Blockchains & Digital Disinformation
We live in an era of information warfare, and tamperproof systems like blockchains are important to harden against it.
Our consensus understanding of reality is eroding as a society. This is dangerous. The internet and social media, while revolutionary, have also made it for malicious parties to push their disinformation-based agendas successfully with minimal expense. Blockchains cannot prevent all of this, but it is important see them as what they are: tamper-proof, public historical records.
In the wake of the success of the Dastardly Ducks, a number of ill-informed conspiracy theories formed based around misconceptions like the OpenSea volume traded and the cost of minting NFTs. Though the historical records of all of this information is easily accessible through Etherscan, it did not stop swarms of people online from deciding they had figured out something clever they had not.
This disinformation largely spread on social media sites for a reason — what is interesting, entertaining, and satisfying wins out over what is rooted in reality. Social media is not going anywhere, and that is probably an overall net gain for humanity. But we must find better ways to tie the narratives online to verifiable information. Blockchains will help immensely with that.
Before the widespread adoption of blockchain technology, many cryptography enthusiasts used PGP — “pretty good privacy” — encryption key pairs to sign messages to verify their authenticity. With the public key of the key pair, which the author can publish in verified sources, one can verify the message is legitimate. The private key pair is then kept secret to sign messages.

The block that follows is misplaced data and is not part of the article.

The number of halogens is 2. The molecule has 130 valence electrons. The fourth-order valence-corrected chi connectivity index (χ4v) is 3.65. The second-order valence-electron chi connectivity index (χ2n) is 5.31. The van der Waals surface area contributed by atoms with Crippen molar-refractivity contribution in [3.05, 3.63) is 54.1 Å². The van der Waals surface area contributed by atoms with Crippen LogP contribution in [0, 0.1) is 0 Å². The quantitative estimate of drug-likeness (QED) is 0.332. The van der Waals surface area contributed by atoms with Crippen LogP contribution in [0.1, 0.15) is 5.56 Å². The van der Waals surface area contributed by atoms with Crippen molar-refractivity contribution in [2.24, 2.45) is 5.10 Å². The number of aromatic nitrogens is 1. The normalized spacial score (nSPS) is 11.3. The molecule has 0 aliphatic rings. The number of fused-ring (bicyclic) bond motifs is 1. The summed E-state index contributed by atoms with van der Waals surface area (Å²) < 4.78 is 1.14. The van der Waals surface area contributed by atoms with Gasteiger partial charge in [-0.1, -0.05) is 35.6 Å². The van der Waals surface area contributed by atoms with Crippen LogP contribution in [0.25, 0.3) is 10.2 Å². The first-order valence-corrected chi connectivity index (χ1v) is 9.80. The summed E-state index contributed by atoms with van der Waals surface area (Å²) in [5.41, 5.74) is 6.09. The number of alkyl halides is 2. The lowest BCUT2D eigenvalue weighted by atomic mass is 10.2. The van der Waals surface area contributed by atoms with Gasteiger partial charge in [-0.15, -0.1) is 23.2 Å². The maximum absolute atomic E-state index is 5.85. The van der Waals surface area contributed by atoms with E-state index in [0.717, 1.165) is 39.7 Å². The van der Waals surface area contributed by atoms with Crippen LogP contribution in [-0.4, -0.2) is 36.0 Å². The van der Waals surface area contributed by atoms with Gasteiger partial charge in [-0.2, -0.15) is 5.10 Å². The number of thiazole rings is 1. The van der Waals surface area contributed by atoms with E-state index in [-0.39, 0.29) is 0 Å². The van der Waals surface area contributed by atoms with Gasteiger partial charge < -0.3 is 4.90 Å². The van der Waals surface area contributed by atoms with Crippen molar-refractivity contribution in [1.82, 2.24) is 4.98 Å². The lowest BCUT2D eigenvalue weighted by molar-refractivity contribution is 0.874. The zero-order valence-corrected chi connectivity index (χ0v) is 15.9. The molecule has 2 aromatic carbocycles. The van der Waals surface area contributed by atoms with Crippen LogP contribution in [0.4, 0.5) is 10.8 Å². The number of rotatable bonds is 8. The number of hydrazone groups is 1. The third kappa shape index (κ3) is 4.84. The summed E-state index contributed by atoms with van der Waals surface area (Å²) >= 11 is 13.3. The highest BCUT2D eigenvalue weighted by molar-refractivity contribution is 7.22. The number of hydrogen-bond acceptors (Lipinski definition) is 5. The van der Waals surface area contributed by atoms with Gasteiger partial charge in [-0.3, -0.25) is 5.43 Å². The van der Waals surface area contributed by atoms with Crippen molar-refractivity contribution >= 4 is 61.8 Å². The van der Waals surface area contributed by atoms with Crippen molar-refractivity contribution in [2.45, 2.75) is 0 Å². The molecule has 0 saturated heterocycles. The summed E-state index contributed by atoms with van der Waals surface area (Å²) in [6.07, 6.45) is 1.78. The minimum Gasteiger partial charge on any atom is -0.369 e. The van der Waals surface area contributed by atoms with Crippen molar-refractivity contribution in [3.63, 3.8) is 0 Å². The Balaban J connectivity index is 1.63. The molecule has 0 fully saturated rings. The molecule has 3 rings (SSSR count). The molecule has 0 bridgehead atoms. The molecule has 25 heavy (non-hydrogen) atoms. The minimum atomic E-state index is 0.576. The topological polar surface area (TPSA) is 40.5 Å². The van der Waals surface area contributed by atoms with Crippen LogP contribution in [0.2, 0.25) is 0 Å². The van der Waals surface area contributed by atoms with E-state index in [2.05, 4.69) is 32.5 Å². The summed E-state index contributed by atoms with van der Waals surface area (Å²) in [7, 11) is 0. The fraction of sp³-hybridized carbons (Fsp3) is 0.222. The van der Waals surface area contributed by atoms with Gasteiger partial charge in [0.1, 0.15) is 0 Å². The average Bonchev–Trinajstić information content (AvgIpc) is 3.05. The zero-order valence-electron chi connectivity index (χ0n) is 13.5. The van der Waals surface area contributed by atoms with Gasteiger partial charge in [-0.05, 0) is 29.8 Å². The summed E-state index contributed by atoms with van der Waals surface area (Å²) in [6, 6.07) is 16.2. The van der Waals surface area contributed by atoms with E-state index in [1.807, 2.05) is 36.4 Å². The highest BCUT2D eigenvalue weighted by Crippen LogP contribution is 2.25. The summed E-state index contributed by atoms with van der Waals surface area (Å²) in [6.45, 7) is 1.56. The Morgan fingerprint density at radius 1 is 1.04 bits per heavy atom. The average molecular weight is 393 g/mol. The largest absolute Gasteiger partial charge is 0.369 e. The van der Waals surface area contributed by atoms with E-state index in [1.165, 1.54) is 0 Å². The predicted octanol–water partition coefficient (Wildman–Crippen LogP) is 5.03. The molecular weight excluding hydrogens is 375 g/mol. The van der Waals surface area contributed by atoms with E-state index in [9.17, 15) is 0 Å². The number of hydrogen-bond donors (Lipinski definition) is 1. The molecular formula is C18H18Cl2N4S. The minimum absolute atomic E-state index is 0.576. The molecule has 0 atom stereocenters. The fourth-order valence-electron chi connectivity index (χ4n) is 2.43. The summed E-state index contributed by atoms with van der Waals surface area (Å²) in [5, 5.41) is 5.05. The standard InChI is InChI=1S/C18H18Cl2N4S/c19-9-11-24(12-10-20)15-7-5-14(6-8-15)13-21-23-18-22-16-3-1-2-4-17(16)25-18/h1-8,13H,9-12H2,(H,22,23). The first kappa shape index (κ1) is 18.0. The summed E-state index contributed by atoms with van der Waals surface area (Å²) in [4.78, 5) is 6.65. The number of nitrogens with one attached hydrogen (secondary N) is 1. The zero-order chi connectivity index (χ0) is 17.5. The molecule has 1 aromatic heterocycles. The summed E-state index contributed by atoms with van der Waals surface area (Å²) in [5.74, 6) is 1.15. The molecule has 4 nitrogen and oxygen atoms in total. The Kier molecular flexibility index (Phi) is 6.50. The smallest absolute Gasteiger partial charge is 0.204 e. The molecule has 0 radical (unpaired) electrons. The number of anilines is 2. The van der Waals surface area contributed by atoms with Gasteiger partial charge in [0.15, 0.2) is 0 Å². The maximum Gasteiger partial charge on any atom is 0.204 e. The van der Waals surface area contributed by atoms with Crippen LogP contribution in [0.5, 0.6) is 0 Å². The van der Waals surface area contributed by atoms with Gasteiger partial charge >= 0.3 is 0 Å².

Blockchains may be seen by most — even by many of its users — as a tool for digital currencies, but even more profoundly they are a tool of this sort of provenance. This is why art theft in NFTs, while a problem, go against the very technology it seeks to exploit. The work should ideally point back to verified creators and smart contracts — which are cryptographically secure from tampering.
It is no surprise that an early enterprise use of blockchains has become on-chain custody tracking of real world goods where regulation and fraud are issues of concern. For example, legal cannabis often requires thorough tracking from growhouse to sale. By putting tamper-proof custodial records on the blockchain, important matters of truth can be established.
We live in an information of information warfare often conducted on behalf of state actors — the influence of Russian bots and trolls online is commonly cited, for instance. In warfare, the only way to counter new innovations in offense is with new innovations in defense, and blockchains can be a tool to harden us against the distortion of reality.
None of this is to portray blockchain technology as a panacea to our problems of disinformation. But when trying to form consensus about reality as a society, having immutable records of the past is of huge help. While fraud and forgery might not always be immediately noticeable in every context, by examining the data on chain, we can establish so much conclusively.
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